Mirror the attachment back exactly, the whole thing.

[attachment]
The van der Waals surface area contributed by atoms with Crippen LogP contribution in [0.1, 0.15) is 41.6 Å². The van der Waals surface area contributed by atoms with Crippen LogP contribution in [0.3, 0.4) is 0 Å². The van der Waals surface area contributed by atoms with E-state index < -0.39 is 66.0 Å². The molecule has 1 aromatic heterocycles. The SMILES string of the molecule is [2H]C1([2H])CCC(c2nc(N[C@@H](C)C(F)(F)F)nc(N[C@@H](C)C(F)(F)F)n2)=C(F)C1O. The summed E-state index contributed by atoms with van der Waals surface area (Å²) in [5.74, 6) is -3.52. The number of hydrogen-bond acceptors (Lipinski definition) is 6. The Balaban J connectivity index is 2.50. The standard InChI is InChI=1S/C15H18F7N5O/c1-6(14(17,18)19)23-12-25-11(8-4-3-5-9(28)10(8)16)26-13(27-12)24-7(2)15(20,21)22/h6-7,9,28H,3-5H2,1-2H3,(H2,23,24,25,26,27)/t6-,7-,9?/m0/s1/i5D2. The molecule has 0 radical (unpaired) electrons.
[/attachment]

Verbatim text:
The van der Waals surface area contributed by atoms with Crippen LogP contribution in [0.1, 0.15) is 41.6 Å². The van der Waals surface area contributed by atoms with Crippen LogP contribution in [0.3, 0.4) is 0 Å². The van der Waals surface area contributed by atoms with E-state index < -0.39 is 66.0 Å². The molecule has 1 aromatic heterocycles. The SMILES string of the molecule is [2H]C1([2H])CCC(c2nc(N[C@@H](C)C(F)(F)F)nc(N[C@@H](C)C(F)(F)F)n2)=C(F)C1O. The summed E-state index contributed by atoms with van der Waals surface area (Å²) in [5.74, 6) is -3.52. The number of hydrogen-bond acceptors (Lipinski definition) is 6. The Balaban J connectivity index is 2.50. The standard InChI is InChI=1S/C15H18F7N5O/c1-6(14(17,18)19)23-12-25-11(8-4-3-5-9(28)10(8)16)26-13(27-12)24-7(2)15(20,21)22/h6-7,9,28H,3-5H2,1-2H3,(H2,23,24,25,26,27)/t6-,7-,9?/m0/s1/i5D2. The molecule has 0 radical (unpaired) electrons.